‘(The Queen) was just like any other mum at home, hosting friends for the weekend. She’d oversee it all – she’d come in and see the dining table and check that it was all in order.

‘For us chefs, we could have just done fish and chips and it would still have looked amazing.’

Darren, who runs TheRoyalChef.com, revealed that on a ‘normal day’ in at the palace there would be eight to ten chefs working in the kitchen; but for state banquets they’d have all 20 chefs on duty.

‘They were long, hard days,’ he recalled. ‘You might be working from 7am to 10pm, but you felt like you were part of a state banquet, with all that pomp and pageantry.’

He also revealed that, while the Queen adored serving game from the estate, she hated eating garlic and it was banned from the table when she was present.

Darren with some of the Queen's corgis. He revealed that, while the Queen loved serving game from the estate, she hated eating garlic - and spicy food - and it was banned from the table when she was present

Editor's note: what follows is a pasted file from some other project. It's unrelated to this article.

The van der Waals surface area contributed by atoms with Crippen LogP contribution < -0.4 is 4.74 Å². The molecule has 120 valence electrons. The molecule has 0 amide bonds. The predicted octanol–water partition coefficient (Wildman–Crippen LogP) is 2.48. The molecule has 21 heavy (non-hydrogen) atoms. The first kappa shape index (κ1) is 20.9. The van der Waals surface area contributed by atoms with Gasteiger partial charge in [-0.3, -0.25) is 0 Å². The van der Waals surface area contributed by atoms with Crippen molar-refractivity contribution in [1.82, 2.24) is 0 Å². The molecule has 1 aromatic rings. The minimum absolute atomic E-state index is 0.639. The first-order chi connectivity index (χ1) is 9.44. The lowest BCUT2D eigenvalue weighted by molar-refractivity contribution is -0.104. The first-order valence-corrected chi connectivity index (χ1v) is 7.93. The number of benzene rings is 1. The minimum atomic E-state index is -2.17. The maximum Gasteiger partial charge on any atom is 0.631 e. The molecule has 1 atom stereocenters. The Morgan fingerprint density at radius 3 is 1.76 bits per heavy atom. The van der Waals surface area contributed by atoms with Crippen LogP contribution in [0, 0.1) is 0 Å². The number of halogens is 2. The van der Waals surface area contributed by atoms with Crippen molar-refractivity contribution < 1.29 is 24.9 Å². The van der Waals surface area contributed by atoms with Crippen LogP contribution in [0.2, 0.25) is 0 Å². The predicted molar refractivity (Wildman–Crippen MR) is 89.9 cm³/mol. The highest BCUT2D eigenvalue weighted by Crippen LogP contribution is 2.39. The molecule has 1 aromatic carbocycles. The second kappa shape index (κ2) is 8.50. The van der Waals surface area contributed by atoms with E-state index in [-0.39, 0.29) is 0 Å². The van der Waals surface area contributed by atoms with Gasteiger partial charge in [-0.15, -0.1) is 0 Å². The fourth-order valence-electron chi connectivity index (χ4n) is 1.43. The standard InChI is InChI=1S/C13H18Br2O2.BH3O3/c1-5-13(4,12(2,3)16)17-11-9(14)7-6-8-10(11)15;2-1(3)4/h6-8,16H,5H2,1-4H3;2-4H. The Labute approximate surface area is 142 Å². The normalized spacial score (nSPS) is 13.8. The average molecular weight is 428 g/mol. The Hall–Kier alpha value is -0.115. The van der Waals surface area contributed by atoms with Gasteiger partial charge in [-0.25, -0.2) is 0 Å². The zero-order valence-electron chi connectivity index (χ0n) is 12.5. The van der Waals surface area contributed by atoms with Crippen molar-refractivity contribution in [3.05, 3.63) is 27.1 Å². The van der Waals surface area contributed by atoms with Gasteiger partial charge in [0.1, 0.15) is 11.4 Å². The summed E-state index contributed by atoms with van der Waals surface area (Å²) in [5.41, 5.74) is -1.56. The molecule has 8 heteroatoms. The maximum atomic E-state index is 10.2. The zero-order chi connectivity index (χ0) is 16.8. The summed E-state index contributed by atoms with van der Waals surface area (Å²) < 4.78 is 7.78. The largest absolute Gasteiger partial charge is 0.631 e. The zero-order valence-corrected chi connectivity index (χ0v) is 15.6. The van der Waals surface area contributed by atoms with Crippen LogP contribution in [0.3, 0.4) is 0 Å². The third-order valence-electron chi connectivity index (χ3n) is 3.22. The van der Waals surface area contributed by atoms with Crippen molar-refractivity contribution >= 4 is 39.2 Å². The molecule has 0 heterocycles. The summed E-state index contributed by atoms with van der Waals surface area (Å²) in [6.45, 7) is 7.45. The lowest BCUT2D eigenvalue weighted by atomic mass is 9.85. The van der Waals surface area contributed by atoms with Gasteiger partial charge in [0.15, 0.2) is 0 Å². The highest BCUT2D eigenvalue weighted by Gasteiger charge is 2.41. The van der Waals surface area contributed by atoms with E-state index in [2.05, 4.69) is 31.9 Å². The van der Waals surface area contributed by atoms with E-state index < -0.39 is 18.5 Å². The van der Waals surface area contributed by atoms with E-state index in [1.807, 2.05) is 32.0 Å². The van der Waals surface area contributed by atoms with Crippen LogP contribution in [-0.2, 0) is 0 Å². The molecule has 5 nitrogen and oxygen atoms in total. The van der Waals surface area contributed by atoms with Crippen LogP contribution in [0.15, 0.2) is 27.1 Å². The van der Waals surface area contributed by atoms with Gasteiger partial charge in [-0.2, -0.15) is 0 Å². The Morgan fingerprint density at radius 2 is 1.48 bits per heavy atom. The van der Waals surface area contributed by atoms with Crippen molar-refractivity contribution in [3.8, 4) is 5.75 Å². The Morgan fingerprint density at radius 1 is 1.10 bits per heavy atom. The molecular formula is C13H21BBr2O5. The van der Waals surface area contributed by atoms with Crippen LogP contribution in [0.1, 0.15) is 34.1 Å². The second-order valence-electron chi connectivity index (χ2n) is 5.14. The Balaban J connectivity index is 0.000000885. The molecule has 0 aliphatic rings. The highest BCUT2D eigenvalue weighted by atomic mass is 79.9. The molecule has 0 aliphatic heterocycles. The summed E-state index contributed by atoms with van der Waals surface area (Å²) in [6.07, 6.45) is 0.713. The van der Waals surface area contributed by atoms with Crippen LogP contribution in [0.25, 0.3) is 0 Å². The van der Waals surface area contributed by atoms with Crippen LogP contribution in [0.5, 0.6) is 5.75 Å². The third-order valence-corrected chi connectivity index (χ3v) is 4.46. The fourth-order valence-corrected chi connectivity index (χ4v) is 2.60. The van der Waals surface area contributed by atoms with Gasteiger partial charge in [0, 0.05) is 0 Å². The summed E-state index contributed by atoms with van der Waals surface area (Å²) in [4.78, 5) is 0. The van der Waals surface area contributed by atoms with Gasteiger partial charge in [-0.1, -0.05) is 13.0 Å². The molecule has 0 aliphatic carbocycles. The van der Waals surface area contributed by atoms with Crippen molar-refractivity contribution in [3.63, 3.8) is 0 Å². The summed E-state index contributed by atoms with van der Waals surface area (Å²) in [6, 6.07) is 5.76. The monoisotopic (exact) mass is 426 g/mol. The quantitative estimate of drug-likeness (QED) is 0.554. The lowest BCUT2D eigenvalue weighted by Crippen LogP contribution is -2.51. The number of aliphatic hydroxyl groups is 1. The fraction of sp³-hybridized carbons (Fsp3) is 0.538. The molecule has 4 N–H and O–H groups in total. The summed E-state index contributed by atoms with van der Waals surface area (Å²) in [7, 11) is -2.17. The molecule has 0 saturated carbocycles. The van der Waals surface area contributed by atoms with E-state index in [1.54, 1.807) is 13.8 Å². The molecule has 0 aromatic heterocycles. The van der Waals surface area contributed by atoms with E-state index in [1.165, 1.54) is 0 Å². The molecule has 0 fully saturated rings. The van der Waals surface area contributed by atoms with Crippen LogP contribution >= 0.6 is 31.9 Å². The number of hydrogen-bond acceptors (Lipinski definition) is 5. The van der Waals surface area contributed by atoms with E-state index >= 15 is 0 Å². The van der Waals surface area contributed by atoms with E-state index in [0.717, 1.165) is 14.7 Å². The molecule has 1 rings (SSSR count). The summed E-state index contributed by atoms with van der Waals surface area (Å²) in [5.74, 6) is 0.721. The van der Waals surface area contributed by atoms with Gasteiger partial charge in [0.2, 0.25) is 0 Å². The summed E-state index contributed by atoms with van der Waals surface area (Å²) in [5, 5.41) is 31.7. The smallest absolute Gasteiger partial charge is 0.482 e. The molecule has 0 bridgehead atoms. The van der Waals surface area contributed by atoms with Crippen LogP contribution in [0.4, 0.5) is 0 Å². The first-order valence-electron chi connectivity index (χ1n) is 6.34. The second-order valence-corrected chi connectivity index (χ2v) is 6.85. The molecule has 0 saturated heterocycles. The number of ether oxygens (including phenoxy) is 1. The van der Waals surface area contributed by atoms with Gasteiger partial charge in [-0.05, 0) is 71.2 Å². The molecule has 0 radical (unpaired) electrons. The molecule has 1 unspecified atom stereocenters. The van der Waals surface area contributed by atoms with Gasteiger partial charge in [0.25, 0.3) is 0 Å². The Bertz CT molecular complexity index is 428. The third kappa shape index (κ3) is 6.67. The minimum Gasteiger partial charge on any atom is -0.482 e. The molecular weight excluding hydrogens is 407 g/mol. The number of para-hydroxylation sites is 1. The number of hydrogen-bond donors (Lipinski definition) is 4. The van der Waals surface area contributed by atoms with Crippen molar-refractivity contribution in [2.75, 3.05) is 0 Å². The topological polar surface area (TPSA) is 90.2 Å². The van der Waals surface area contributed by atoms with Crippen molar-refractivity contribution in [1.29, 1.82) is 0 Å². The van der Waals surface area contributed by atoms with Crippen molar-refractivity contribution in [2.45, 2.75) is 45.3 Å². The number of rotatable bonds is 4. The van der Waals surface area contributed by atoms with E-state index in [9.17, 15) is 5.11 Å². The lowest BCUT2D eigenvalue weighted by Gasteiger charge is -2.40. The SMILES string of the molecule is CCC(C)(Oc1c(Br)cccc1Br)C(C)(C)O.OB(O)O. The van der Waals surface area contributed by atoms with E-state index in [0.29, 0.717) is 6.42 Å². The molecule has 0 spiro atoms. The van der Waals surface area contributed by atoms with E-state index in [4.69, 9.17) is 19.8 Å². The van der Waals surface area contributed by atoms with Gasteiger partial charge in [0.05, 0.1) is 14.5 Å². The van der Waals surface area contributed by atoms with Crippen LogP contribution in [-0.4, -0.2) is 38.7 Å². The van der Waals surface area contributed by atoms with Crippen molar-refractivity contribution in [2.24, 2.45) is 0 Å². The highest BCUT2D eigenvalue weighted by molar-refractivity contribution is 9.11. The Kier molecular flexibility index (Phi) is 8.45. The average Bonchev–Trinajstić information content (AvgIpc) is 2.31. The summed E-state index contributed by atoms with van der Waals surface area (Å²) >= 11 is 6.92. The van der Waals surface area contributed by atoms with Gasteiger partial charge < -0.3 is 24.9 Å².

Darren with some of the Queen’s corgis. He revealed that, while the Queen loved serving game from the estate, she hated eating garlic – and spicy food – and it was banned from the table when she was present

Darren (far left, second row back) with the Queen and Princess Margaret. He said the best events were 'when there was a king, queen or president visiting. That’s when they'd break out the Rockingham china'

Darren (far left, second row back) with the Queen and Princess Margaret. He said the best events were ‘when there was a king, queen or president visiting. That’s when they’d break out the Rockingham china’